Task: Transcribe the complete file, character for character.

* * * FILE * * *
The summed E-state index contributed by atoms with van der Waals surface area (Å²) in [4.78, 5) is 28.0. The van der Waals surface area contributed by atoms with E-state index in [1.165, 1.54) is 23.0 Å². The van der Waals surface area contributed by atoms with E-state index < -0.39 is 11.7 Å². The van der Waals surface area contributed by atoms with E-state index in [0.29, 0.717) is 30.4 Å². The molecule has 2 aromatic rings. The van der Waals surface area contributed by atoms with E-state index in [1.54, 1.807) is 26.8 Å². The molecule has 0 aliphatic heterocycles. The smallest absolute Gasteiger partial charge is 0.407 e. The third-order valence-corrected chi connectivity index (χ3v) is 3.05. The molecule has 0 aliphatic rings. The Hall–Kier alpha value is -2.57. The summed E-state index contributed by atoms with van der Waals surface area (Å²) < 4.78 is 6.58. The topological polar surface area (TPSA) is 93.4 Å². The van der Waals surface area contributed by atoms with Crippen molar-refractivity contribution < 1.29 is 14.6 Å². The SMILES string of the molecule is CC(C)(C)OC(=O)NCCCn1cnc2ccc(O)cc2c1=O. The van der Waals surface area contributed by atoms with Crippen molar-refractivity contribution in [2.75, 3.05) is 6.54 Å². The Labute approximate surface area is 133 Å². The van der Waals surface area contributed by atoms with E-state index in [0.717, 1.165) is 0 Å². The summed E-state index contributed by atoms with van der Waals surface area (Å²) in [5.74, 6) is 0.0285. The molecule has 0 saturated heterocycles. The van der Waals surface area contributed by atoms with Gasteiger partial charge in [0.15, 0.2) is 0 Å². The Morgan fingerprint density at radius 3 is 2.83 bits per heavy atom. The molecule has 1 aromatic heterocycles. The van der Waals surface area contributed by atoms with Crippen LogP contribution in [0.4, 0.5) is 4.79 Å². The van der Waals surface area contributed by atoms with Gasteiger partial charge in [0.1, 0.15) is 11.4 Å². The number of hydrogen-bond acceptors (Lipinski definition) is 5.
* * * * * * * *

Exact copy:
The summed E-state index contributed by atoms with van der Waals surface area (Å²) in [4.78, 5) is 28.0. The van der Waals surface area contributed by atoms with E-state index in [1.165, 1.54) is 23.0 Å². The van der Waals surface area contributed by atoms with E-state index < -0.39 is 11.7 Å². The van der Waals surface area contributed by atoms with E-state index in [0.29, 0.717) is 30.4 Å². The molecule has 2 aromatic rings. The van der Waals surface area contributed by atoms with E-state index in [1.54, 1.807) is 26.8 Å². The molecule has 0 aliphatic heterocycles. The smallest absolute Gasteiger partial charge is 0.407 e. The third-order valence-corrected chi connectivity index (χ3v) is 3.05. The molecule has 0 aliphatic rings. The Hall–Kier alpha value is -2.57. The summed E-state index contributed by atoms with van der Waals surface area (Å²) < 4.78 is 6.58. The topological polar surface area (TPSA) is 93.4 Å². The van der Waals surface area contributed by atoms with Crippen molar-refractivity contribution < 1.29 is 14.6 Å². The SMILES string of the molecule is CC(C)(C)OC(=O)NCCCn1cnc2ccc(O)cc2c1=O. The van der Waals surface area contributed by atoms with Crippen molar-refractivity contribution in [2.75, 3.05) is 6.54 Å². The Labute approximate surface area is 133 Å². The van der Waals surface area contributed by atoms with E-state index in [0.717, 1.165) is 0 Å². The summed E-state index contributed by atoms with van der Waals surface area (Å²) in [5.74, 6) is 0.0285. The molecule has 0 saturated heterocycles. The van der Waals surface area contributed by atoms with Gasteiger partial charge in [0.15, 0.2) is 0 Å². The Morgan fingerprint density at radius 3 is 2.83 bits per heavy atom. The molecule has 1 aromatic heterocycles. The van der Waals surface area contributed by atoms with Crippen LogP contribution in [0.4, 0.5) is 4.79 Å². The van der Waals surface area contributed by atoms with Gasteiger partial charge in [0.1, 0.15) is 11.4 Å². The number of hydrogen-bond acceptors (Lipinski definition) is 5.